Wednesday, September 22, 2010

Swallow Lore

Swallow Lore Image
The swallow is symbolic of hope, fertility and renewal of life. Another symbol of the love goddess, Venus, the Roman's believed it was extremely unlucky to harm a sparrow. Further, the Roman's believed the swallow to be a totem bird to mothers in sorrow as it was said the swallow embodied all the young, innocent's who died during childbirth.

This totem heralds the arrival of summer and brings warmth and protection to your home. It also tells you to pay close attention to conversations - are you saying more than you should? Are you listening closely to what others have to say? Swallow also brings a warning to not let small things get to you - don't let the mundane activities of life take up all you time and prevent you from moving forward. Rise above the small stuff and you will gain a better perspective on your life. The key is objectivity.

During the Old Kingdom, swallows were associated with stars and therefore the souls of the dead. Chapter 86 of the Egyptian Book of the Dead specifically instructs the deceased on how to transform into a swallow. In Spell 1216 of the Pyramid Texts, the pharaoh describes how he has "gone to the great island in the midst of the Field of Offerings on which the swallow gods alight; the swallows are the imperishable stars." The imperishable stars were those near the North Star that never seemed to rise or set, and therefore were "constant".

The swallow also appears in paintings of the solar barque as it enters the underworld. The swallow is usually shown on the prow of the boat. In this context, the bird appears to be an announcer of the sun's approach.

In Egyptian love poetry, the swallow declares the dawn of new love.

A "swallow" is a bird, which makes its appearance during spring. The expression "one swallow does not make a summer" is usually used as a sort of warning. You are telling an individual not to become too happy about something; you are advising him to err on the side of caution. You are asking the individual not to get too excited just because a couple of good things have happened; there is still a long way to go yet.

This is another one of those expressions which became popular thanks to Aesop's fables. According to the story, a young man sees a swallow on a warm winter day. Since swallows are usually seen only during spring, the young man thinks that spring has arrived. As a result he sells his winter coat and then proceeds to drink with the money he has made. A few days later, it becomes extremely cold again and the young man shivering in the cold realises that one swallow does not necessarily imply that summer has arrived. Other expressions which have more or less the same meaning are "one grain does not fill a sack" and "one actor cannot make a play".

Swallows speak to us about partnership. Swallow pair monogamously (having only one partner). And so when the swallow wings its way into our thoughts it's time to focus on our relationships. Swallows ask us what we have we done for our partner lately. Pay a compliment, run an errand (out of kindness, not obligation) or offer assistance without being told. As Celtic animal symbols, the swallow also bends common gender roles. The males are the one to start the nest and they sing lovely songs to woo their mate into their freshly made roost. We can take the same cue from the swallow by going outside of our conditioned gender roles.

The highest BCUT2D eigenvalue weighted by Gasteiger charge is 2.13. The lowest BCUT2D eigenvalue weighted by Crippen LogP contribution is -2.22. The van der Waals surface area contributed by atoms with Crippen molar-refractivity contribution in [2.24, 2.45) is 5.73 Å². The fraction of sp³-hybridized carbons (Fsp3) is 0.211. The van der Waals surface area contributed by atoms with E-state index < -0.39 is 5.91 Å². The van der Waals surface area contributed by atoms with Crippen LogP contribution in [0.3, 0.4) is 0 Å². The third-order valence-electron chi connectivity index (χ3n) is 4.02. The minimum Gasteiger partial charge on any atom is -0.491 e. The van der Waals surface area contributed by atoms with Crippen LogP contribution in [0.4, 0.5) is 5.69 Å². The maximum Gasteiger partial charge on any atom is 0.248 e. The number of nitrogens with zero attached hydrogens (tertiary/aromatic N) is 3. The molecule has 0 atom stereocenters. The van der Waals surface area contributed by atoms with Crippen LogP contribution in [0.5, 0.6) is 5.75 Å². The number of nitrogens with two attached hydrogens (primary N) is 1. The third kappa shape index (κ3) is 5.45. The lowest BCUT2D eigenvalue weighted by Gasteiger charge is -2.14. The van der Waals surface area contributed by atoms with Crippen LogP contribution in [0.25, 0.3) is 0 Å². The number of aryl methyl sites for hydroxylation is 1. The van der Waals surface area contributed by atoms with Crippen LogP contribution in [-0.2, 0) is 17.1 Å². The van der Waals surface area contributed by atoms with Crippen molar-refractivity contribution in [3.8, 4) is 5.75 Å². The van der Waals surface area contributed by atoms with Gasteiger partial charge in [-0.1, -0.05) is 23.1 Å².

Swallow - The swallow, like the bluebird, is a symbol of hope. As a nautical tattoo design, the swallow has been sometimes mistaken within popular culture for the bluebird, and the two very different species of birds - the Barn Swallow and eastern Bluebird, to be exact - have quite similar colouring, with bright accents of blue and and orange, verging to both red and yellow. In ancient times, the swallow was associated with the 'imperishable' stars and the souls of the dead. According to Greek legend, secret texts told how to transform into a swallow, something the ancient deities liked to do. It was also a totem bird for sorrowing mothers who had lost a child. To kill a swallow was very unlucky, as the swallow carried the souls of children who had died.

Interestingly, both good luck and bad are attributed to the swallow. It heralds the coming of spring and happiness, poets praise it, and it appears on the flowering peach branch in classical Chinese painting. In Egyptian love poetry, the swallow sings of the first signs of a new love. For some, it's a symbol of fertility and renewal, a harbinger of good and a symbol of transformation. For the pilgrim to Mecca, the swallow is the symbol of constancy and faith, and is said to fly to that holy city each year. Swallows mate for life, and therefore represents fidelity and loyalty, but in Japan, it can be a symbol of unfaithfulness. Some legends warn of a swallow flying through the house, since it brings tidings of displeasure from the gods, and likely foreshadows bad luck. In China it symbolizes daring, danger and a change for good in the future.

For more than a century the swallow has been a favorite tattoo motif for sailors. It's often a sign that land is near. During migrations that can be thousands of miles in distance, swallows are known to travel far out to sea, but would alight on boats when close to land - a welcome sign for the sailor hoping for landfall. It's a tradition for sailors -- after logging 5,000 miles at sea -- to sport the swallow tattoo. Two swallows proclaims 10,000 sea miles. And a swallow with a dagger through its heart is a memorial for a friend lost at sea.

You also may enjoy this free books:

Leo Ruickbie - Halloween Spells
Howard Phillips Lovecraft - The Allowable Rhyme
Mama San Ra Ab Rampa - Pussywillow

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